With the White House flip-flopping on its messaging on a daily basis, states have been left to fend for themselves. To this day, there is still no federally mandated lockdown, let alone strict shopping guidelines.

US States with stay-at-home orders, colored by date of implementation.

Canada also left it to the regions to mandate their lockdowns. All provinces have closed schools, most have closed sit-in restaurants and bars, but not all have ordered a full lockdown. Trudeau has been consistently vocal about the importance of staying home and social distancing. He did state that Canada’s response and eventual opening will be informed by scientific, evidence-based methods only.

Lockdowns implemented in Canadian provinces

Testing, isolation and contact tracing

Unlike the U.S. and Canada, Mauritius actually isolates every single positive case and then uses contact tracing to find additional positive cases.

Anyone testing positive is sent to dedicated hospitals. No visitors are allowed.

All hospital and health care staff dealing with the disease are essentially quarantined in designated hotels to prevent further spreading.

Any potentially contaminated individuals are quarantined and tested. After 14 days of quarantine, two consecutive negative tests at least 48 hours apart are required to be eligible to go home. The same requirement applies for recovered patients.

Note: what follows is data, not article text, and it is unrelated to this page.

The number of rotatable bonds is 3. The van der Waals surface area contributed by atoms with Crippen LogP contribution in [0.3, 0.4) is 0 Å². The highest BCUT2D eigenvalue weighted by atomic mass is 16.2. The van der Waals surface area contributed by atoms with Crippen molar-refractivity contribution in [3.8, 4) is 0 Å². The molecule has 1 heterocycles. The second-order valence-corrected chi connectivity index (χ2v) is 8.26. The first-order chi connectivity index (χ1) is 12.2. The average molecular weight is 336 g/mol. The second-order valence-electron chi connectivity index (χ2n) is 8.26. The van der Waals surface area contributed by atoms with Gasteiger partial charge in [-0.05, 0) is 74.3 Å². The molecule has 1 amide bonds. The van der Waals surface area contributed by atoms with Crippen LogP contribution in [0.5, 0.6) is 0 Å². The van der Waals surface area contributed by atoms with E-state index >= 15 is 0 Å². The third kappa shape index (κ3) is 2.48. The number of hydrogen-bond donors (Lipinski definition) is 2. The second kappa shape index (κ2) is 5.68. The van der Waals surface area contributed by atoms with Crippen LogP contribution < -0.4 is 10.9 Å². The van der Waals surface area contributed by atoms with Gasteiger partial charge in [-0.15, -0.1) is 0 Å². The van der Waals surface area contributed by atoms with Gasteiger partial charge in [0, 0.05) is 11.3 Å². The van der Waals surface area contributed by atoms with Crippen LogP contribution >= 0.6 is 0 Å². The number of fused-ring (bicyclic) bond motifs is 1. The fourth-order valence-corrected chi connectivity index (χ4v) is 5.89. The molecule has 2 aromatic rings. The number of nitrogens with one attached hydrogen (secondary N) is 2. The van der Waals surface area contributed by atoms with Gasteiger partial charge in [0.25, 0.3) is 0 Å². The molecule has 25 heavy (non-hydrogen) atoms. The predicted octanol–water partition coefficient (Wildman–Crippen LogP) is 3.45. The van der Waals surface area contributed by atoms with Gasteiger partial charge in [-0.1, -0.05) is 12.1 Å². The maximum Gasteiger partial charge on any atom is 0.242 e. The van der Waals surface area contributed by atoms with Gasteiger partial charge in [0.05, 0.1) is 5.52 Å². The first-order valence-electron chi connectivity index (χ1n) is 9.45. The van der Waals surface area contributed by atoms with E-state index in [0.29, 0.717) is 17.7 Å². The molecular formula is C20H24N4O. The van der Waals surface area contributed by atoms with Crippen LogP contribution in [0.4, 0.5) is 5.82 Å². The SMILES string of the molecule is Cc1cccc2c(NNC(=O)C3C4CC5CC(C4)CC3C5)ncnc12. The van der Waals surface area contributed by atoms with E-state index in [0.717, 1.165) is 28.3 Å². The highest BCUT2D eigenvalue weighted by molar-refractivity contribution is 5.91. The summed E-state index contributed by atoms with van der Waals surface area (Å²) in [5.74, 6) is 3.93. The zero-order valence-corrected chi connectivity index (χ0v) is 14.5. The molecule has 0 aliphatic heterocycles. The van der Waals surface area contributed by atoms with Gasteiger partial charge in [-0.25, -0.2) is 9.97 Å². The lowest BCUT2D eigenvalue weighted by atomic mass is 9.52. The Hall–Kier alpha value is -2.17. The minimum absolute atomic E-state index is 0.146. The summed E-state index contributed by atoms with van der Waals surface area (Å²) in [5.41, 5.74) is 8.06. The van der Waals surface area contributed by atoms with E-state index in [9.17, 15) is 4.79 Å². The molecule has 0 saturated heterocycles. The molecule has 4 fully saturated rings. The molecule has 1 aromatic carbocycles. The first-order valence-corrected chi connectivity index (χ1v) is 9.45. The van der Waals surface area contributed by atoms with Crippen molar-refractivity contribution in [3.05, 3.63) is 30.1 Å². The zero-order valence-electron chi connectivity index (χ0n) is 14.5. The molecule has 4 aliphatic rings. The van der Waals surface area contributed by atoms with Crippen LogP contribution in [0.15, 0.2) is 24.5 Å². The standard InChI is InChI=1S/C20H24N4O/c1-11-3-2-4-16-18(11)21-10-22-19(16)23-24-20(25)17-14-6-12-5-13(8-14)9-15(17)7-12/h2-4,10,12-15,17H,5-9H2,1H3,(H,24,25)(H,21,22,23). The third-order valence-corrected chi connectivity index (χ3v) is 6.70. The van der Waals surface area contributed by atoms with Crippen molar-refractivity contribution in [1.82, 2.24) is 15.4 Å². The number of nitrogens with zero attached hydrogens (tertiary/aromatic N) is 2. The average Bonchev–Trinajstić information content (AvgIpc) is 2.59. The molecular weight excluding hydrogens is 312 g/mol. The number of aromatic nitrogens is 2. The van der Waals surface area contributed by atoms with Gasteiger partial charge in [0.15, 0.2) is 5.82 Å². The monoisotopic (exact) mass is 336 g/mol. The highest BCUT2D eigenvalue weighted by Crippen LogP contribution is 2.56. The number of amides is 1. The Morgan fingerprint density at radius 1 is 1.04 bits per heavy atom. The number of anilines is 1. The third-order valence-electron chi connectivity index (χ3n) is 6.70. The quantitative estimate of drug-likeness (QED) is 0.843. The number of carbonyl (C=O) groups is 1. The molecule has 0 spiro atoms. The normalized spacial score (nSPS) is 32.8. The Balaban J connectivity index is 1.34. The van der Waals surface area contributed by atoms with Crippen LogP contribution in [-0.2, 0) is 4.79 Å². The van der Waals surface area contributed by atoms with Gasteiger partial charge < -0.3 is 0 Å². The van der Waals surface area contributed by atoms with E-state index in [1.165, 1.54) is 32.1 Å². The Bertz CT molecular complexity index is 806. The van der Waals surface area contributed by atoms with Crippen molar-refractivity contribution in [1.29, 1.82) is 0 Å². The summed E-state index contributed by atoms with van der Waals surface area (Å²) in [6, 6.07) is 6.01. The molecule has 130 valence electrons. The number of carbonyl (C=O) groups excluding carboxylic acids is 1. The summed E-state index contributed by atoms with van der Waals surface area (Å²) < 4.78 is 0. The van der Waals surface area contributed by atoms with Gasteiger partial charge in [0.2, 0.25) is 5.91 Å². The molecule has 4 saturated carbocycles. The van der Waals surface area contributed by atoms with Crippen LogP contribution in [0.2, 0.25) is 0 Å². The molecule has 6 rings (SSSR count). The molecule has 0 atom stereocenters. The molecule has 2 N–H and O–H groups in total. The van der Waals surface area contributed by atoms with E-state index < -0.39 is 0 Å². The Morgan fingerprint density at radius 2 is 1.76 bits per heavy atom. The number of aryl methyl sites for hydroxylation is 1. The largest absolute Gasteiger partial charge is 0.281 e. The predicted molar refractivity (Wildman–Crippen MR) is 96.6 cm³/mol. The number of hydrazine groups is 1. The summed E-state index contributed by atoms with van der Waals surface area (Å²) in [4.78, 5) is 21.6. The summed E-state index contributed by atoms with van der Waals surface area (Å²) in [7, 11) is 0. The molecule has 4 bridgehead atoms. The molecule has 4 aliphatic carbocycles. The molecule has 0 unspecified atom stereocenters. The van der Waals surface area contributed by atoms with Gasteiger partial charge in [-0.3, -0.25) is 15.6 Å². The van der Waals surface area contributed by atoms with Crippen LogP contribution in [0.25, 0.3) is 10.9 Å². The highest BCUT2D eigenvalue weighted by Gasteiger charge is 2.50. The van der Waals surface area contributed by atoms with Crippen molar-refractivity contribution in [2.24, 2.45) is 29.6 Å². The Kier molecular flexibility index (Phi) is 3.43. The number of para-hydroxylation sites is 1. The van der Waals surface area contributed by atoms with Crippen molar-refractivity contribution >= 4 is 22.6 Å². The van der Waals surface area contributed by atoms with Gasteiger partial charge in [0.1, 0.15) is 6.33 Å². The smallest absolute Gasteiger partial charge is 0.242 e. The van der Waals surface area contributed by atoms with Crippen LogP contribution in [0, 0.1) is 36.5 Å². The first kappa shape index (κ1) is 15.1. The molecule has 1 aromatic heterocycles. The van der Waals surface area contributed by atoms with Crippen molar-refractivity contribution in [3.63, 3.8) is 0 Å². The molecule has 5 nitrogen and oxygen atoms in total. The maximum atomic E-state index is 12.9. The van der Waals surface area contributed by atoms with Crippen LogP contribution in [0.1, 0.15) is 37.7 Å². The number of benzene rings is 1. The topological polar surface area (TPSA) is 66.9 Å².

As of April 14, the testing rate per million in Mauritius is not as high as the U.S. or Canada, but higher than the U.K., France, South Africa, and most African countries. And Mauritius tests every suspected case, unlike Canada and the U.S.

In Mauritius, free hotlines have been set up to pre-screen anyone with concerns of infection. Lab testing is prioritized for those presenting symptoms such as cough, sore throat, fever. Next in line are people identified through contact tracing and then healthcare workers and other professionals in essential businesses.

In Canada, online tools for self-diagnosis have been set up in all provinces. Canadians are asked to self-isolate if symptomatic, and only go to healthcare facilities if recommended by a physician. Laboratory tests are not currently recommended for asymptomatic persons, even if they were identified through contact tracing. Instead, self-isolation is recommended.